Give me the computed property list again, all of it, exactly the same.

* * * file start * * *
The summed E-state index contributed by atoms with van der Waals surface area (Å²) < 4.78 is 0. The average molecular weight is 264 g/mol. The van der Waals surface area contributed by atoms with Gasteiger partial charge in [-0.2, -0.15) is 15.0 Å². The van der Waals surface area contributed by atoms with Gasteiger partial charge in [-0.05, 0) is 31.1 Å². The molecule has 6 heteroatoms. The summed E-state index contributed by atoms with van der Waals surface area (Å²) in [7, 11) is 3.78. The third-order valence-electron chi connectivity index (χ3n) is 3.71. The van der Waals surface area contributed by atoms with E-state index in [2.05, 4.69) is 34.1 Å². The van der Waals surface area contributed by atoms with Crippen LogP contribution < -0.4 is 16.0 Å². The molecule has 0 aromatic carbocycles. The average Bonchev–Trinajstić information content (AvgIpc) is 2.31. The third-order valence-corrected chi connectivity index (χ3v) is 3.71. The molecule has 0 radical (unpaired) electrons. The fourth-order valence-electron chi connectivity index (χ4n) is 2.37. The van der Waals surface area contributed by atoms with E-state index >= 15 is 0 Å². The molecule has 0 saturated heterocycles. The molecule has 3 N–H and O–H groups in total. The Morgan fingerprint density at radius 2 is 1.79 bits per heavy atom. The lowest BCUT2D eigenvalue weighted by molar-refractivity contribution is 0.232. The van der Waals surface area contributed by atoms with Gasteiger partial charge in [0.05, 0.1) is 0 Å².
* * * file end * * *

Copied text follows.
The summed E-state index contributed by atoms with van der Waals surface area (Å²) < 4.78 is 0. The average molecular weight is 264 g/mol. The van der Waals surface area contributed by atoms with Gasteiger partial charge in [-0.2, -0.15) is 15.0 Å². The van der Waals surface area contributed by atoms with Gasteiger partial charge in [-0.05, 0) is 31.1 Å². The molecule has 6 heteroatoms. The summed E-state index contributed by atoms with van der Waals surface area (Å²) in [7, 11) is 3.78. The third-order valence-electron chi connectivity index (χ3n) is 3.71. The van der Waals surface area contributed by atoms with E-state index in [2.05, 4.69) is 34.1 Å². The van der Waals surface area contributed by atoms with Crippen LogP contribution < -0.4 is 16.0 Å². The molecule has 0 aromatic carbocycles. The average Bonchev–Trinajstić information content (AvgIpc) is 2.31. The third-order valence-corrected chi connectivity index (χ3v) is 3.71. The molecule has 0 radical (unpaired) electrons. The fourth-order valence-electron chi connectivity index (χ4n) is 2.37. The van der Waals surface area contributed by atoms with E-state index >= 15 is 0 Å². The molecule has 0 saturated heterocycles. The molecule has 3 N–H and O–H groups in total. The Morgan fingerprint density at radius 2 is 1.79 bits per heavy atom. The lowest BCUT2D eigenvalue weighted by molar-refractivity contribution is 0.232. The van der Waals surface area contributed by atoms with Gasteiger partial charge in [0.05, 0.1) is 0 Å².